Coin Seigniorage – Legal Response To Debt Ceiling Crisis

-Submitted by David Drumm (Nal), Guest Blogger

Coin seigniorage (CS) is the net revenue derived from the issuing of coins. It cost less than one dollar to mint a dollar coin and the difference between the manufacturing costs and face value (one dollar) is pure profit for the Treasury. The United States could just print more paper money, however, there is a statutory limit to the amount of paper currency in circulation at any one time.

There is not, ironically, a similar statutory requirement on the amount of coinage. The idea of using CS to solve the debt crisis is garnering a lot of serious attention.

Congress provided the authority, in legislation passed in 1996 that states:

(k) The Secretary may mint and issue platinum bullion coins and proof platinum coins in accordance with such specifications, designs, varieties, quantities, denominations, and inscriptions as the Secretary, in the Secretary’s discretion, may prescribe from time to time.

The face value of the coins is arbitrary. The Treasury can create a couple of $1 trillion coins, deposit them in its Public Enterprise Fund account at the Fed, and the Fed must credit that account with the face value of these coins. Result: $2 trillion to pay our financial obligations.

Jack Balkin, Knight Professor of Constitutional Law at Yale Law School, has given reasons why the government has not discussed the option publicly:

There are three reasons for this. First, there may be other legal obstacles to using these options that we don’t know about. Second, because these devices could be used over and over again, they might scare investors and be politically unacceptable. Third, the president’s political strategy has been to obtain a congressional deal lowering the deficit, and these solutions would take all the pressure off Congress.

If Congress fails to pass a debt ceiling increase, all bets are off.

H/T: FDL, Corrente, Felix Salmon.

23 thoughts on “Coin Seigniorage – Legal Response To Debt Ceiling Crisis

  1. SWM,

    Just because he teaches at Yale does not mean they are sane….Even patent Attorneys can be some pretty strange ducks….Bat S… crazy…..

  2. “…If Congress fails to pass a debt ceiling increase, all bets are off.”

    *************************************

    I could not agree more. It appears there is more than one way to solve the problem. The Administration could do it, then let it wind its way through the courts for years. By that time, it would be a fait accompli and thus a moot point.

    I saw where Rep. Darrell Issa thought starting an investigation on Obama’s fundraising, “…would be good theater.” Not that we have other things going on, like two foreign wars, health care at home, a failing infrastructure, high unemployment and caring for returning combat vets. What we really need is some good theater coming out of the House of Representatives. Reminiscent of the Roman approach of giving the people circuses rather than solving problems.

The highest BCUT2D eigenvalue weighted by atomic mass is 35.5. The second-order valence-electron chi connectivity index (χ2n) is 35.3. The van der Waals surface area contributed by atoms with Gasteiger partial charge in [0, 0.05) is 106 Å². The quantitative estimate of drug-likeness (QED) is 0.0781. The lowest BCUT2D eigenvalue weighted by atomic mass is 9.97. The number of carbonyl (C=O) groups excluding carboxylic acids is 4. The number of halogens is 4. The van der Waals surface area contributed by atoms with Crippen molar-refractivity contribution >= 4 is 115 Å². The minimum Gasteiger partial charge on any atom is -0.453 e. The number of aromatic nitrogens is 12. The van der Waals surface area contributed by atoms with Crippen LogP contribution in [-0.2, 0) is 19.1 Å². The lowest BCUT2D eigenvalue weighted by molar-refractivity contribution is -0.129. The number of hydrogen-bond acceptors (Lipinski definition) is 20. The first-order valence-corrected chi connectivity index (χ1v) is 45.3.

3. We don’t need to mint coins or print more money to do quantatative easing, as it’s called. It’s all done electronically now. That’s what they did with QE2. And, as Roco points out it tends to debase the currency and can cause inflation.

  4. While it certainly can cause inflation you have to admit neither QE1 or 2 did even a tiny bit. The reason is that there are fewer workers, they are making less money and are scared their job may not be there next week. As a result they are not spending like they did in past years. Without demand pressure inflation can be discounted. It would come back if Americans ever get hired again.

  5. That’s why I said “can cause” inflation. The idea behind quantitative easing is to stimulate GDP. It didn’t much inflation, see commodity prices and dollar weakness, but they also didn’t stimulate GDP much either. Essentially, the theory either has failed or there are other problems with the economy. I’m thinking the current administration’s hostility to business is the major problem and their failure to fix the financial and housing markets that they helped break is as well.

  6. I find myself actually agreeing with kderosa and Roco on the wisdom of quantitative easing as a policy. Although I see no inflation risks at present because consumer demand is going nowhere given our apparent determination to embrace economic austerity, I also believe that expediency will always trump reason in the conduct of public affairs. Once we start minting coins to pay debt, it will eventually come to be viewed as an easy fix and inflation is sure to follow.